8 WAYS TO INCORPORATE A FARMER INTO YOUR EVERYDAY CLASSROOM

Have you ever had a student say “Why are we learning this? I will never use this.” Or have you as a teacher just wanted to spice up your everyday lesson plans and have someone else come in and explain/show how this topic can be used on a day to day basis? There is a solution for you! A Farmer!  Here are just 8 simple ways a farmer can come in and make a topic come to life!

#1 Color

Have every Friday be a different color theme. For example one Friday have your color be Green and have a farmer come in as a special guest and tell the class about all the types of green things that are on their farm!

#2 Fractions

Invite a farmer to come in and do a math lesson about fractions with your students. Ask the farmer to explain why he uses fractions on his farm and how it helps them to determine how much each field makes.

#3 Animals

In a science unit talking about animals invite a farmer to come in and tell the class about the animals they have on the farm and what they are used for. Maybe even ask the farmer if he can bring a small animal into your classroom or see if your class can visit the farm and see the animals live in action!

#4 Transportation

Doing a Unit about different types of transportation? Have a farmer come in and talk about all the types of equipment they have on the farm like lawn mowers, combines, tractors, etc. and what they are used for. If your area is accessible maybe invite a farmer to bring a piece of equipment to the school and take a mini field trip outside so students can physically see what it is!

#5 Food

Invite a gardener to come into your classroom and talk about the types of fruits/vegetables he or she grows in their garden. Have the gardener explain what they grow and why they grow it. Also have the gardener explain to students why fruits and vegetables are very healthy for them to eat!

#6 Weather

Ask a grain farmer to come into your classroom and talk about how weather effects the outcome of what they grow. For example: without rain corn cannot grow and without corn some foods that we eat, like corn flakes, cannot be made.

#7 Reading

In your designated reading time of the day have a farmer come in and explain to your class how they have to read newspaper, magazines, and articles practically daily to learn about new inventions being created, trends in their business, and rules they need to follow.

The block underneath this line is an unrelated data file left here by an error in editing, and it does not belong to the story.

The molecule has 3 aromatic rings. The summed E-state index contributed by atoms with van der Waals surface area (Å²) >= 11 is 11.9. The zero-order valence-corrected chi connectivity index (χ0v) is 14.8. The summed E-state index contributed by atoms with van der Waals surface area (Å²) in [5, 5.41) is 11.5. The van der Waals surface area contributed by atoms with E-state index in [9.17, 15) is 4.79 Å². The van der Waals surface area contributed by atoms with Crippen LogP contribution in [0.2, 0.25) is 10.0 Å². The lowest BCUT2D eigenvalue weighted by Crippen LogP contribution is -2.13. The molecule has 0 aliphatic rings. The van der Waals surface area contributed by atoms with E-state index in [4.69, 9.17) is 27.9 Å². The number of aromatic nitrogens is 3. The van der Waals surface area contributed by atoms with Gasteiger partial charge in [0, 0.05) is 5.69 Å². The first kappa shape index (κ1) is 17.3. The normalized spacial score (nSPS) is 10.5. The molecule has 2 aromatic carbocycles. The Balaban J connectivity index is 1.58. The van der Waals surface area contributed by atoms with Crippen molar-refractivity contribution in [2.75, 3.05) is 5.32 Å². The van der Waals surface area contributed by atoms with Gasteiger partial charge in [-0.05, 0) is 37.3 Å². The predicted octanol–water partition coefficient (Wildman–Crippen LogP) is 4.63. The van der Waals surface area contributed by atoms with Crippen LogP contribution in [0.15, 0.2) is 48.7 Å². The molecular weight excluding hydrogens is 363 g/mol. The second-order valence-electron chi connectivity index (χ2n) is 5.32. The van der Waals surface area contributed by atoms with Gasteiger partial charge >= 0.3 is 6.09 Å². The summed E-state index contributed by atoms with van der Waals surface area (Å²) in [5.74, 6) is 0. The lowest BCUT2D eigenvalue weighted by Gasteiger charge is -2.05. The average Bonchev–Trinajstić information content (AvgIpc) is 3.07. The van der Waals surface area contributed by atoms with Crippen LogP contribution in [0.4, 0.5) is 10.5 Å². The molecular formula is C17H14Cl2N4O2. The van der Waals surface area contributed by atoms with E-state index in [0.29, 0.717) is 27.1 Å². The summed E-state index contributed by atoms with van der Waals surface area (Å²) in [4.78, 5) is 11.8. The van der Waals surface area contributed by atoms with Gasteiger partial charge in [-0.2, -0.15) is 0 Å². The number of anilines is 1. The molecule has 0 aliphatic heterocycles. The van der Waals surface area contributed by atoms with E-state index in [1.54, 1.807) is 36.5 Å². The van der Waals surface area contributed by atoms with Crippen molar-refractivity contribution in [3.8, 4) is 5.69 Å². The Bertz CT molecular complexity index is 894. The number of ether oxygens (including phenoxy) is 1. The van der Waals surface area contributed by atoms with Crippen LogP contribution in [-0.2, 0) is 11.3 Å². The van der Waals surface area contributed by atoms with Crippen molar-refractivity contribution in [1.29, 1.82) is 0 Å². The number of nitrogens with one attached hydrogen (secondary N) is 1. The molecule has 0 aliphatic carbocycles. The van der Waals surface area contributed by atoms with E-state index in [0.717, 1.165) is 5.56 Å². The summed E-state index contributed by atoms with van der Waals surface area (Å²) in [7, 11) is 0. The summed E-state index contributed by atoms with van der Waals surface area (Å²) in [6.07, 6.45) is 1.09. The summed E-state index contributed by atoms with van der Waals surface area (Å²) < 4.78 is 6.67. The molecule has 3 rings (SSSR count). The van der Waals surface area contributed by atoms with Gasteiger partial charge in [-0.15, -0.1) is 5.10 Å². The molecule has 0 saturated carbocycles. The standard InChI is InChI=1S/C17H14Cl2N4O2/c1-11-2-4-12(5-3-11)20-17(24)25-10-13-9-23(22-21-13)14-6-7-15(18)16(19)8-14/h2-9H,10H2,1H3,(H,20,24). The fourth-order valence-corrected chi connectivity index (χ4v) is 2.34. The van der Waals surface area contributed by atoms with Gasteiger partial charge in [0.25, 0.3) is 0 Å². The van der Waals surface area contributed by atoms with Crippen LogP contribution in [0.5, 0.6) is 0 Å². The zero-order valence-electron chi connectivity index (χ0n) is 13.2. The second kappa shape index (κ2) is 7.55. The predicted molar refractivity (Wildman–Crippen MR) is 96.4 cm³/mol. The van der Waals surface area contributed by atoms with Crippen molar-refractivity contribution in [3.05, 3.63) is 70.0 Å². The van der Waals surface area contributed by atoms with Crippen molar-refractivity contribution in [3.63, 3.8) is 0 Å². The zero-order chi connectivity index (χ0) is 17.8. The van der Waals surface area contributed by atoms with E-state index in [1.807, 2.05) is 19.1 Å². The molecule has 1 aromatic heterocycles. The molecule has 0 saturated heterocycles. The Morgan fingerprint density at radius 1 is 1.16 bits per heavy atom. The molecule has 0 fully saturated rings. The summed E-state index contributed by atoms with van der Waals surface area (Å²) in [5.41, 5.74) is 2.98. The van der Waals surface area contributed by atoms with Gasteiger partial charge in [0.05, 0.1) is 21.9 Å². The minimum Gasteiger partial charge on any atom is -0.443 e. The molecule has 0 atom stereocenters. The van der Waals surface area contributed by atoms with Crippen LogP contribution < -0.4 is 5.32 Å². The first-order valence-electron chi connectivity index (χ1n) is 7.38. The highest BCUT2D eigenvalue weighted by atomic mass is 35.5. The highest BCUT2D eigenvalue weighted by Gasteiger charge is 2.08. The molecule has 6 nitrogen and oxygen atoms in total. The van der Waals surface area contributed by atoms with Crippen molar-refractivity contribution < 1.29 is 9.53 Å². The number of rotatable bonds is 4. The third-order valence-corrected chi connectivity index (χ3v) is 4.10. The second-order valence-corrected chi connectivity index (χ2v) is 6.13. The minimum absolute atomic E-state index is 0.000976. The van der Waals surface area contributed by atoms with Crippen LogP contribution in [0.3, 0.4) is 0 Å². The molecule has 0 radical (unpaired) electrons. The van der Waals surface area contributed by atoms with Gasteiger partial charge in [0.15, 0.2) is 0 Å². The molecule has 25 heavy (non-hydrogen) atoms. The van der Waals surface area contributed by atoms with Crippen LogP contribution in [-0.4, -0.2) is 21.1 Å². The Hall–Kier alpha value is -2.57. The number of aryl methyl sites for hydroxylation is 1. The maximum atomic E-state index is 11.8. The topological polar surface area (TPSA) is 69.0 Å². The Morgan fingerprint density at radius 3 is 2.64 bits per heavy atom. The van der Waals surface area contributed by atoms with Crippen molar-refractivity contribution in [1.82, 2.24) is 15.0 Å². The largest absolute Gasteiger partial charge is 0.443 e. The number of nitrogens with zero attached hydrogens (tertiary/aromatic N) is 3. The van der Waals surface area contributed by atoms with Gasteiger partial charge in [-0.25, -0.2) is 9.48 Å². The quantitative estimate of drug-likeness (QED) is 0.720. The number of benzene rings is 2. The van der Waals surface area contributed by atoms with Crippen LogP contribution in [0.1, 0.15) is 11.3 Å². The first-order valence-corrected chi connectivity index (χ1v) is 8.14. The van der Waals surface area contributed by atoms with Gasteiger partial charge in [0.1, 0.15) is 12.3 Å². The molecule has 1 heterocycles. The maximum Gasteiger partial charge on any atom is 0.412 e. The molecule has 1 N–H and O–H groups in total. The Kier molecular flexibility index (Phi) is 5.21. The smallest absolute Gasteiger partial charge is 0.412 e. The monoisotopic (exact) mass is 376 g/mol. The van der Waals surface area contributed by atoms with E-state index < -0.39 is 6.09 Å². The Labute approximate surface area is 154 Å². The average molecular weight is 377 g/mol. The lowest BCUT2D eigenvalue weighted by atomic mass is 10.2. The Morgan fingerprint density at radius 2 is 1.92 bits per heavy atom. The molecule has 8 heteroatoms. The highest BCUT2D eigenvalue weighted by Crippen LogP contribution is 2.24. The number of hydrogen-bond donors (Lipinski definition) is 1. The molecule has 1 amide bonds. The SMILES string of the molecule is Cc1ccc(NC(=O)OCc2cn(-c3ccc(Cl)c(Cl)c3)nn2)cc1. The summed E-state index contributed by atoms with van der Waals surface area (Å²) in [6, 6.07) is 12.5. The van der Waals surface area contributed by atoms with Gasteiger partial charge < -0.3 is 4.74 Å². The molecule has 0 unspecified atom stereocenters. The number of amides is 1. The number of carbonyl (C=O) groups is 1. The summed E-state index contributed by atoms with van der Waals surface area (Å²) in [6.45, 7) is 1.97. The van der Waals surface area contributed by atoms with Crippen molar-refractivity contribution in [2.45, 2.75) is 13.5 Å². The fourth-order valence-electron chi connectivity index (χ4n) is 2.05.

#8 Pilgrims and Indians

When discussing pilgrims and Indians in your history lesson ask a farmer to come in and talk about how the ways of creating food have drastically changed over time and the technology they use to help them now. Ask the farmer if they can possibly bring in a piece of technology and show the class how it works!

abby jacobsAbby Jacobs
Joliet Junior College Student

FIELD OR OFFICE? WHERE DO YOU BELONG?

Farm jobs and office jobs are almost polar opposites.  Non-ag folks cringe at the thought of working outside every day, while I know many farmers who couldn’t imagine waking up, commuting into town, and sitting at a desk for 8 hours.  While there are some similarities between farm jobs and office jobs, there are also some big differences.  Here are some of the top differences I found between office jobs and farm jobs.

 1. Having a boss vs. being your own boss 

We’ve all had to put in our time under a boss we didn’t get along with—if you haven’t, count your blessings!  Having a strict, mean, rude boss can make going to work something you dread.  Farmers have the luxury of being their own boss.  They are the ones making the vital decisions about their job. There’s no one else to answer to, no hoops to jump through as they try to climb up the corporate ladder.

 2. Learning company history vs. knowing your family history 

Learning about the company’s history is one of the tips I’ve heard over and over from professors.  You have to do some research and know your stuff before going in for an interview or the first day on a job.  For many farmers, this is a no brainer! Knowing the history of their job is as easy as knowing their family tree.  Family farmers have worked alongside their family for generations—the history of their job is in the fields they farm and the barns they work in.

3. Working weekdays, 9-5 vs. working every day, all hours

Office jobs have set hours that some people crave—there’s a time you come in, a time you eat lunch, and a time you pack up and go home. For farmers, this is very different.  A farmer’s day begins as the sun rises and ends when the daylight ends—sometimes later if there is still work to be done.  And farmers don’t take two days off for the weekend or countdown the days until a holiday closes the office.  Farmers work every day, long past the normal 8-hour workday.

 4. Creating something on a computer vs. creating something with your own hands 

Perhaps the most rewarding thing about being a farmer is bringing life to another being, whether it is a plant or an animal.  There is nothing quite like seeing a newborn calf after you help bring it into the world.  Or seeing the crops that you tended to for all those hours growing tall and healthy in your field.  It’s a feeling you just can’t get in an office cubicle.

Office jobs are great for some people, and not so great for others—to each his own, as the saying goes.  Our world can’t have one without the other; there are even many times when agriculture and office jobs go hand in hand.  Farming is a job unlike any other—a job where nothing is for sure, where often times you put in much more than you are likely to get out—but it’s job that I can’t imagine living without.

sydney laySydney Lay
Southern Illinois University student